Does the Thai accent sound sexy to you?…
CNN Travel: World’s 12 sexiest accents.
A foreign language can be the best aphrodisiac, so we traveled the world in search of the 12 hottest accents.
Thailand is way down in 11th place, but with the hundreds of languages available to choose from, just making it on the list says something.
With five tones comprising their native speech, the traffickers of this often fragile accent turn any language into a song of seduction. Thai is largely monosyllabic, so multi-beat foreign words get extra emphases right up until the last letter, which is often left off, leaving the listener wanting more. (Or at least asking “Huh?” lustfully.)
Hmmm… I don’t know what to think of CNNs injection of “traffickers” in the description, nor the “sounds like: R-rated karaoke” rating. Do you?
But what I do agree with 100% is Italian coming in first, beating the French. And as I’m learning both Italian and Thai (albiet slowly), I’m chuffed!
Anyway, if you too want to vote, here’s your chance: Which is your favorite accent? Vote here on our Facebook poll.
Falling in love with Thai tones…
The first time I heard spoken Thai was in a Thai restaurant in Brunei Darussalam. No, it’s not located amongst the Arab countries. Brunei is on the island of Borneo, just a short hop from Thailand.
As is typical in Thai restaurants, the TV was blaring in the background. And I hated it.
If you’ve ever watched Thai soaps then you’ll know all about all the annoying screaming, screeching, and backstabbing going on. It’s cringe inducing.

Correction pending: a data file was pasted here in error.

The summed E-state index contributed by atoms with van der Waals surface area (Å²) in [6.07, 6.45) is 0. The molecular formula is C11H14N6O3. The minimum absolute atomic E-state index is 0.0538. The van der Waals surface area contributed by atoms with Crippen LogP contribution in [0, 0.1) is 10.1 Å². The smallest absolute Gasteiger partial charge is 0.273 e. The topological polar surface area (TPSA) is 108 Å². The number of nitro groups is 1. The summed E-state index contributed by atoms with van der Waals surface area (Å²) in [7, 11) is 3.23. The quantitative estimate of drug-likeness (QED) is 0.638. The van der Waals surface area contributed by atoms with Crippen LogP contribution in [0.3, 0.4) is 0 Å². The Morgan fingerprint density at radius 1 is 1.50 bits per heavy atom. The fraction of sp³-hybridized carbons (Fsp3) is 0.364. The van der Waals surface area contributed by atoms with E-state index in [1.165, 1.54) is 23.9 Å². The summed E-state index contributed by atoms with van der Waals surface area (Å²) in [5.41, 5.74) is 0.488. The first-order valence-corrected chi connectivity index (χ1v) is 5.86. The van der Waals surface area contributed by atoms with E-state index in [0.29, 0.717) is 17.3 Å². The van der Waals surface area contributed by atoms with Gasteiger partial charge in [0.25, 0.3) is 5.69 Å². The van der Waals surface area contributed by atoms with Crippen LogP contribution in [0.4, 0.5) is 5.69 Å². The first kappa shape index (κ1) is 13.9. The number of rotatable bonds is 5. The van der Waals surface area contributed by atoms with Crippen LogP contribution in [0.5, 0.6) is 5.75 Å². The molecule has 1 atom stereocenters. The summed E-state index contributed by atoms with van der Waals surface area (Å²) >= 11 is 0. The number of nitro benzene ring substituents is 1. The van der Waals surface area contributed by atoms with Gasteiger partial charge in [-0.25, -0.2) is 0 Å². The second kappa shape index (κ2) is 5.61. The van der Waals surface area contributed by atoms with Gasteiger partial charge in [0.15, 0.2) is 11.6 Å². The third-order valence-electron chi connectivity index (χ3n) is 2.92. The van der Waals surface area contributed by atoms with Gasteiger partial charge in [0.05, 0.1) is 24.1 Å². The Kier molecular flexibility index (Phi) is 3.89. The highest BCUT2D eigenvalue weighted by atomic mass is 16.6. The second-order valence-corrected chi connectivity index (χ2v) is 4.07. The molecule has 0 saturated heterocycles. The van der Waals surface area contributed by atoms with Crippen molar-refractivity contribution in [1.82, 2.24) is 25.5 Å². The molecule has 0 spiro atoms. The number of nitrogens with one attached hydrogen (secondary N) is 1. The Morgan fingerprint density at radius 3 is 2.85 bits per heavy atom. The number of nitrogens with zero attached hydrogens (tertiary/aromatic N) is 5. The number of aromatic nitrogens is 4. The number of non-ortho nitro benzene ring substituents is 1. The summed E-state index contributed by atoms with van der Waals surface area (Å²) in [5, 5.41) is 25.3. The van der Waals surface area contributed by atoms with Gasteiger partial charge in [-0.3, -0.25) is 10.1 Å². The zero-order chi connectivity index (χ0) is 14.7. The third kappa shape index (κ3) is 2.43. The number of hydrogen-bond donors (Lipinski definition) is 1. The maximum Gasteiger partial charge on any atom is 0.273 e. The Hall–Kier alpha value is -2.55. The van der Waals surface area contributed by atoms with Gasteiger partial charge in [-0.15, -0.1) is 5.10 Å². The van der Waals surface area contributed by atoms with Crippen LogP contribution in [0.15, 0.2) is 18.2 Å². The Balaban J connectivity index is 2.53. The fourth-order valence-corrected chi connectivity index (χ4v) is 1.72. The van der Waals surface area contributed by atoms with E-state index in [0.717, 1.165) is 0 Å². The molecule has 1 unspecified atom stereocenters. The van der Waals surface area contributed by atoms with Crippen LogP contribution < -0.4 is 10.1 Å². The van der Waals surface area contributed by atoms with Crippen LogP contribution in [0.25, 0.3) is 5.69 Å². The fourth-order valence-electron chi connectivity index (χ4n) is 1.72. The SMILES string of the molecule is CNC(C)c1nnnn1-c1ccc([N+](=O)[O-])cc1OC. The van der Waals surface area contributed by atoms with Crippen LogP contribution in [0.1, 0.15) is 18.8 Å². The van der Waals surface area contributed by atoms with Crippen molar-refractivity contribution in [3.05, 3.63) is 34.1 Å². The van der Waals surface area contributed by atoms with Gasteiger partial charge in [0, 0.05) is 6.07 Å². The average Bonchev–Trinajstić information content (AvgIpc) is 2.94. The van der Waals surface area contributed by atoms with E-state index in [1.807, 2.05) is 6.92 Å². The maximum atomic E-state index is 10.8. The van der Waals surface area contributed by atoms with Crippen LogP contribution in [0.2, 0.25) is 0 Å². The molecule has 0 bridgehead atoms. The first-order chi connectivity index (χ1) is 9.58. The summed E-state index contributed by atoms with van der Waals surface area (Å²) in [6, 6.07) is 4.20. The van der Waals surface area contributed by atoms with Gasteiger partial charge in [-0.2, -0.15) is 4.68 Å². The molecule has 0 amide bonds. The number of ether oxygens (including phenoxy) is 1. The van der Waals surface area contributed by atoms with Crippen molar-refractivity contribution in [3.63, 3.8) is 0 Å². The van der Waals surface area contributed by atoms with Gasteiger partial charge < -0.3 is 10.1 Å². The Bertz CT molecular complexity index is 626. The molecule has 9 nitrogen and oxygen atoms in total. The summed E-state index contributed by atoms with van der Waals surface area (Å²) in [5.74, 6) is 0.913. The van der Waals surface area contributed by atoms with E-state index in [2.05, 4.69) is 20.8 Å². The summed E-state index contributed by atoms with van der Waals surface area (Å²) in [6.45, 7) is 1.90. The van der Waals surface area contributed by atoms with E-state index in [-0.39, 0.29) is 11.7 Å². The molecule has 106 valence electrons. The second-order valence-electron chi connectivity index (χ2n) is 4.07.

From my weekly Thai TV experiences alone, I unfairly judged the Thai language too painful to listen to. And in no way did I want to learn Thai or even live in Thailand.
Suffering from island fever, within months I was flying to Bangkok via Thai Airways. What a difference! The Thai stewardesses were elegant and charming. And if there were any arguments in the galley, I was unaware.
Once in Thailand I even enjoyed being taken advantage of by a soft spoken off-duty (cough cough) cop who deftly stuck me in a Tuk Tuk due to the ENTIRE left side of Bangkok being closed… and away I went to a jewelry store.
Seven, or is it (eight years) after living in Thailand, my opinion of the Thai language has settled into what I believe resembles a truth of some sorts. And one thing I can tell you with absolute confidence is that screaming and screeching are rare. Where do the soaps got their awful role models anyway?
The Thai language can be soft and lilting, sweet, singsong even. It ranges from the playful not so quiet banter of the street vendors, to the gentle politeness of a junior needing a favour.
The Thai world I live in rarely visits the scenario shown in the mushy Thai Airways ads (there are similar moments though) but neither is it inundated with the raunchy jokes of Thai street life. But whatever it is, I’m loving it. แล้วคุณล่ะคะ?
Latest posts by Catherine Wentworth (see all)
- Interview Compilation: Do You Speak Street Thai, Issan Thai, or Professional Thai? - December 1, 2016
- PickupThai Podcast’s Black Friday Sale - November 26, 2016
- Survey Results: How English Speakers are Learning Thai with HelloTalk - November 25, 2016